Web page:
For all intents and purposes, Ampio Pharmaceuticals was founded by Dr. David Bar-Or. A respected scientist with countless published medical papers and holder of over 52 issued US and international patents, Bar-Or still serves as the company’s director and chief scientific officer.
Bar-Or is credited with discovering over 300 new therapeutic candidates, including Optina™ and Ampion™, with estimated markets of over $20 billion.
In March of this year, Ampio acquired all of the outstanding stock of BioSciences for 8,667,905 shares of Ampio common stock, the “merger stock.” As disclosed later, the target of the acquisition was a drug that presented an important global market opportunity for a common male sexual problem.
Ampio moved to acquire BioSciences in order to obtain all rights to Zertane™, BioSciences’ drug for premature ejaculation, a male sexual dysfunction more common than erectile dysfunction.
Ampio’s business plan calls for it to focus on developing drugs through existing approved drugs and biologics for new indications addressing large unmet clinical needs.
The active ingredient in Zertane has multiple mechanisms of action that can treat PE. This drug also has an excellent safety record established during 30 years of human use, and management believes Zertane represents a substantial global market opportunity. This is the first example of several that show Ampio’s apetite for big bets based in small risk.
This intriguing biotech play has set forth a business model that uses a sophisticated clinical review and IP filtering process that selects clinically and commercially valuable products rapidly. That has led to an unusual, non-FDA-centric biotech model with a licensing-focused strategy based mainly on conducting safety and efficacy trials addressing multiple clinical indications. The long, tedious FDA approval process is shortened, and many of the associated risks are cut considerably.
Perhaps this is one of the reasons smart money is starting to accumulate shares of this stock. Month over month during the past three months, shares owned by institutions have continued to grow; the company now counts at least 44 institutional holders.
The number of smart money buyers far outpaces the number of sellers, and there is likely a reason for it. A majority of these institutional buyers operate within very conservative “buy” standards. On the other hand, most retail investors jump in and out of stocks very often without doing much research or due diligence.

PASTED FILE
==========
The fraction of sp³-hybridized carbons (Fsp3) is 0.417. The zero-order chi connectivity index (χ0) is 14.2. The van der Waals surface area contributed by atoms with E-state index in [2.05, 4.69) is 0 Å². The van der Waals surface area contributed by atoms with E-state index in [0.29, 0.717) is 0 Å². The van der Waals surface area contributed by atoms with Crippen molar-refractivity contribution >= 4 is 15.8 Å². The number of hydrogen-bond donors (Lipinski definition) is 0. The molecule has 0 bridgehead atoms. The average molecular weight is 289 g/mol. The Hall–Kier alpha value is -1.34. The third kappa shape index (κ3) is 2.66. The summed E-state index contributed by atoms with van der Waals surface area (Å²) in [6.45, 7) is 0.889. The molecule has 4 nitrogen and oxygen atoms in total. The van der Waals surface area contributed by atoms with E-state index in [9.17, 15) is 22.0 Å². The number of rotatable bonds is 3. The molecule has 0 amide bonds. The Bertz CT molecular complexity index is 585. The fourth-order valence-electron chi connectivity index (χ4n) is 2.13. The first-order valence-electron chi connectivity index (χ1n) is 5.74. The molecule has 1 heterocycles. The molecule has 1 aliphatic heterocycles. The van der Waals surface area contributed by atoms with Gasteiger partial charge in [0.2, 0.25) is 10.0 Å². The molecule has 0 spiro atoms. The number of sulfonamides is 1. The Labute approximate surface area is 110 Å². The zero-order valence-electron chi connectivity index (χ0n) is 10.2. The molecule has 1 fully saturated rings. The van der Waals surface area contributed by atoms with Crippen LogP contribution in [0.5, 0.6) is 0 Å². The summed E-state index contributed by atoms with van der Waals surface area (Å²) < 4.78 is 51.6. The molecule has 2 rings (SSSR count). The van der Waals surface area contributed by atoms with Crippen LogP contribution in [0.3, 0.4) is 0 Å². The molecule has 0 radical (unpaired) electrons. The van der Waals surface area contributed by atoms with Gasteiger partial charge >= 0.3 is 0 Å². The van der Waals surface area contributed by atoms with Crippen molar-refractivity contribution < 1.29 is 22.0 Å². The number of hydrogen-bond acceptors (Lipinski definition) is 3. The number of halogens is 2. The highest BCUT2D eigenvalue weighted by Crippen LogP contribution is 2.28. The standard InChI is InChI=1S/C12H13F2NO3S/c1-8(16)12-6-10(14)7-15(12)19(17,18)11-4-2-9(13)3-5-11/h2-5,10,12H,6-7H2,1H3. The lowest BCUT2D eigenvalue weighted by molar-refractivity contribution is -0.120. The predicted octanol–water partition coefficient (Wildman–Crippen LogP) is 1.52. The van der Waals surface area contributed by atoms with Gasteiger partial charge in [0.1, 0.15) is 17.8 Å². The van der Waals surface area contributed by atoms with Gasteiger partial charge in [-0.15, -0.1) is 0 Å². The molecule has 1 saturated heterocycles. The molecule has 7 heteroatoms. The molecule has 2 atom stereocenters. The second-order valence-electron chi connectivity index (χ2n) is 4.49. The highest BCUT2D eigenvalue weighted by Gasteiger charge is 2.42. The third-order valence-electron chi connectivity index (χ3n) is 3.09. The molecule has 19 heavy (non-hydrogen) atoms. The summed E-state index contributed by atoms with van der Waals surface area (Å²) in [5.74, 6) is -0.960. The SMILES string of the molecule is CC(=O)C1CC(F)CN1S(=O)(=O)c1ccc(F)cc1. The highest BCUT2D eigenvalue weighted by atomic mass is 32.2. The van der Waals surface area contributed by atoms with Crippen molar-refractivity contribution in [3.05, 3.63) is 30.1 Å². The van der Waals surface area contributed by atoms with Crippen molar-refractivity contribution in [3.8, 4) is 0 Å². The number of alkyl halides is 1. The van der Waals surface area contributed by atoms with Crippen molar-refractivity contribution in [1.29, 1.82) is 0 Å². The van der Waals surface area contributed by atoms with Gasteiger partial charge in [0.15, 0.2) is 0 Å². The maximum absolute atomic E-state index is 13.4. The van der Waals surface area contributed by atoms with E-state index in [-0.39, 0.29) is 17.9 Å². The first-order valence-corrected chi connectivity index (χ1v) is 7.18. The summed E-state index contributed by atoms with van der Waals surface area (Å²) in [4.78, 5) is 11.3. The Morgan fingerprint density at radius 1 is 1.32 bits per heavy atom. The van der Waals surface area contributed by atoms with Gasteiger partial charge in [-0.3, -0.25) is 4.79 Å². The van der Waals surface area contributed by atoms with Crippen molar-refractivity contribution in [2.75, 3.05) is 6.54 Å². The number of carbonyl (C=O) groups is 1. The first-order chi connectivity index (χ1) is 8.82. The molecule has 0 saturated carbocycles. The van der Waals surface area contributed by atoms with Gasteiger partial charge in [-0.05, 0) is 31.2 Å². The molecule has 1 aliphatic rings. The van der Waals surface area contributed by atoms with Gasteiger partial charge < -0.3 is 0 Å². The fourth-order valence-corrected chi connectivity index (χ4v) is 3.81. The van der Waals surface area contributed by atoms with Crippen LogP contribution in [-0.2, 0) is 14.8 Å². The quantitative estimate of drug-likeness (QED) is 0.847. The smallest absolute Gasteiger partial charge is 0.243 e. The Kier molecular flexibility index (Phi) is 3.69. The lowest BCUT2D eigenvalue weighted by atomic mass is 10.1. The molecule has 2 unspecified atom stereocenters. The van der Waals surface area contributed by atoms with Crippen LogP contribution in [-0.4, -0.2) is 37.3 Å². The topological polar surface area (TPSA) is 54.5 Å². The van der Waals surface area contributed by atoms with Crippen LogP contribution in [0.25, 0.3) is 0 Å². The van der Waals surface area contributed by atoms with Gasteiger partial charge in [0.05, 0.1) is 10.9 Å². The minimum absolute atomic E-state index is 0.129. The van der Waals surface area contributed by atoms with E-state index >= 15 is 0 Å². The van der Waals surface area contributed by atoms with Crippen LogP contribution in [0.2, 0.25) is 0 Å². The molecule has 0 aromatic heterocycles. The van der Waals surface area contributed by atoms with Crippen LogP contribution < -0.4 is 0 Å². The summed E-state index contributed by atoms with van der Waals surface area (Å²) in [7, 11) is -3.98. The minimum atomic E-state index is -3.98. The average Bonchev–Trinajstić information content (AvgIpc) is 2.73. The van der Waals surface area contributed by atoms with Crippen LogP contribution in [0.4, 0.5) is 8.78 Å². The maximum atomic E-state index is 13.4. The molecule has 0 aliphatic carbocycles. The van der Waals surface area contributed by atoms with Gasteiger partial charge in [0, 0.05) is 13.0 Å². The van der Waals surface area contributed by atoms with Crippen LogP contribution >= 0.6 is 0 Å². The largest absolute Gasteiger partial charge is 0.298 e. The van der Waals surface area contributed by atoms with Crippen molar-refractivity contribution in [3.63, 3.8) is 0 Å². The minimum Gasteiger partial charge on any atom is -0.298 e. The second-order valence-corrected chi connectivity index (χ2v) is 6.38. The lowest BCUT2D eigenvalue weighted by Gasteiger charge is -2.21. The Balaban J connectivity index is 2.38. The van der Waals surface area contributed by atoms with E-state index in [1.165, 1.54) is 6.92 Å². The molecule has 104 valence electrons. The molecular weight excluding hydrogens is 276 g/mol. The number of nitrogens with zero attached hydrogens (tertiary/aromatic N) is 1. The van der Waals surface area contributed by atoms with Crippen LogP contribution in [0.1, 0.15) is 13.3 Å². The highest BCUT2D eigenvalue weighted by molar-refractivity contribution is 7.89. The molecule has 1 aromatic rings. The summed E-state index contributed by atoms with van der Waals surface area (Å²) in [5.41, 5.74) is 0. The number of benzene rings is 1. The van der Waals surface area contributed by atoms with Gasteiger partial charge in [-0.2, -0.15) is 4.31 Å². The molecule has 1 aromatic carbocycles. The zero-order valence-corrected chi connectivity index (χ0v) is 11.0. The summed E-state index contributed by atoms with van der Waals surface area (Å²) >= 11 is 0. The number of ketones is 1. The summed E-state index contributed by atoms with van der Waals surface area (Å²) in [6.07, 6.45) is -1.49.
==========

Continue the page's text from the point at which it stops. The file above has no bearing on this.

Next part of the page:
There is little doubt that Ampio’s expected multibillion-dollar markets and shorter regulatory pathways have appealed to the conservative funds and institutions as a safe bet, but that hasn’t stopped the non-believers and bashers from taking a growing number of short positions in the stock. Unfortunately, just as the institutional holdings have grown over the past few months, the short interest in the stock has also increased from 1.41M to 1.74M.
With a number of previously discussed catalysts pending, I’d be more likely to head to the safety of the sidelines than risk getting caught on the wrong side of this trade as a short. At any moment, the company could announce another licensing deal similar to the one it signed in September, which pushed shares higher on the good news.
In fact, SEC filings tell us Ampio contracted with a Canadian hospital to conduct Phase II clinical trials of another drug: Optina™, an existing oral drug being developed as a new treatment for diabetic retinopathy and diabetic macular edema. Patient enrollment commenced in January 2011, with the first dose administered a month later. In those filings, company management disclosed that the Phase II study would be completed in the fourth quarter of 2011.
Ampio also disclosed that it intends to partner or entertain licensing opportunities once it has realized significant value for Optina's application, based on reported human safety.
Optina is an orally administered repositioned compound based on a low-dose formulation of approved drug danazol. Developed initially to treat endometriosis, danazol was first approved by the FDA in the early 1970s, and is a derivative of the synthetic steroid ethisterone.
Bar-Or determined that danazol, in low doses, has the capability to control the permeability of tissues, thus reducing vascular leakage. During the disease state, there is an increase in vascular permeability factors leading to vasodilation, edema formation, and disruption of intercellular membrane structure.
Optina has been designed to treat diabetic macular edema, or DME, and neovascular age-related macular degeneration, or wet AMD. If untreated, diabetic macular edema leads to moderate vision loss for one out of four diabetics over a period of three years, and can lead to blindness over a period of seven years.
Smart money knows that Optina addresses the two most significant indications within the ophthalmologic pharmaceutical market, which is expected to reach $14 billion by 2012.
Positive Optina Phase II trial results would propel AMPE shares to a much higher valuation, and the built-in short squeeze set up by under-educated gamblers will force shares even higher as they cover.
I may not be as bright as Dr. Bar-Or, but I’m betting the smart money has this one figured out.
Disclosure: I have no positions in any stocks mentioned, and no plans to initiate any positions within the next 72 hours.